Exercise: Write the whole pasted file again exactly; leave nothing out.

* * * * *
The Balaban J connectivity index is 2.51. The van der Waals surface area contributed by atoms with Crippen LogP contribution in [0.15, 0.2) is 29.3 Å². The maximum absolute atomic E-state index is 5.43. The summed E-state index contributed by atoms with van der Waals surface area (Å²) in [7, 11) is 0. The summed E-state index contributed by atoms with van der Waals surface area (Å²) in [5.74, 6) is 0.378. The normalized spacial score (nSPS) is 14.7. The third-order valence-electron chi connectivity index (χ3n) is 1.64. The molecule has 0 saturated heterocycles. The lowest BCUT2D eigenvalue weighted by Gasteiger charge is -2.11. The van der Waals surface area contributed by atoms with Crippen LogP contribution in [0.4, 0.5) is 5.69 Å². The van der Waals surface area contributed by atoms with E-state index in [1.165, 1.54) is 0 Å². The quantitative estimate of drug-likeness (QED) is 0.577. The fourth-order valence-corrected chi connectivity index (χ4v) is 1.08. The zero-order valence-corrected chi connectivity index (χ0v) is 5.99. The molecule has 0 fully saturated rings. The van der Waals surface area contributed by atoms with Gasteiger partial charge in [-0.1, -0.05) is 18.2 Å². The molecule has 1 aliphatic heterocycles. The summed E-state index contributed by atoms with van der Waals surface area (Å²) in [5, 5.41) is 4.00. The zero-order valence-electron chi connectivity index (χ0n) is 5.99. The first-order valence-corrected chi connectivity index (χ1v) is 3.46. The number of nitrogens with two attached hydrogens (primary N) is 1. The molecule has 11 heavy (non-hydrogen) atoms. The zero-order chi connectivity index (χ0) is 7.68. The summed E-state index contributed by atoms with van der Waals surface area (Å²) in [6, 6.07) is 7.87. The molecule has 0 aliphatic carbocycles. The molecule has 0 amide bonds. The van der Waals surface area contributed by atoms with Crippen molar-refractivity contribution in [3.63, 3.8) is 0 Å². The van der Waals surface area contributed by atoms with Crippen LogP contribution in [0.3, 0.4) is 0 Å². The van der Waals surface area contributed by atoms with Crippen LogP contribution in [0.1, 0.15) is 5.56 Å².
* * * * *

The Balaban J connectivity index is 2.51. The van der Waals surface area contributed by atoms with Crippen LogP contribution in [0.15, 0.2) is 29.3 Å². The maximum absolute atomic E-state index is 5.43. The summed E-state index contributed by atoms with van der Waals surface area (Å²) in [7, 11) is 0. The summed E-state index contributed by atoms with van der Waals surface area (Å²) in [5.74, 6) is 0.378. The normalized spacial score (nSPS) is 14.7. The third-order valence-electron chi connectivity index (χ3n) is 1.64. The molecule has 0 saturated heterocycles. The lowest BCUT2D eigenvalue weighted by Gasteiger charge is -2.11. The van der Waals surface area contributed by atoms with Crippen LogP contribution in [0.4, 0.5) is 5.69 Å². The van der Waals surface area contributed by atoms with E-state index in [1.165, 1.54) is 0 Å². The quantitative estimate of drug-likeness (QED) is 0.577. The fourth-order valence-corrected chi connectivity index (χ4v) is 1.08. The zero-order valence-corrected chi connectivity index (χ0v) is 5.99. The molecule has 0 fully saturated rings. The van der Waals surface area contributed by atoms with Gasteiger partial charge in [-0.1, -0.05) is 18.2 Å². The molecule has 1 aliphatic heterocycles. The summed E-state index contributed by atoms with van der Waals surface area (Å²) in [5, 5.41) is 4.00. The zero-order valence-electron chi connectivity index (χ0n) is 5.99. The first-order valence-corrected chi connectivity index (χ1v) is 3.46. The number of nitrogens with two attached hydrogens (primary N) is 1. The molecule has 11 heavy (non-hydrogen) atoms. The zero-order chi connectivity index (χ0) is 7.68. The summed E-state index contributed by atoms with van der Waals surface area (Å²) in [6, 6.07) is 7.87. The molecule has 0 aliphatic carbocycles. The molecule has 0 amide bonds. The van der Waals surface area contributed by atoms with Crippen molar-refractivity contribution in [3.63, 3.8) is 0 Å². The van der Waals surface area contributed by atoms with Crippen LogP contribution in [0.3, 0.4) is 0 Å². The van der Waals surface area contributed by atoms with Crippen LogP contribution in [0.1, 0.15) is 5.56 Å².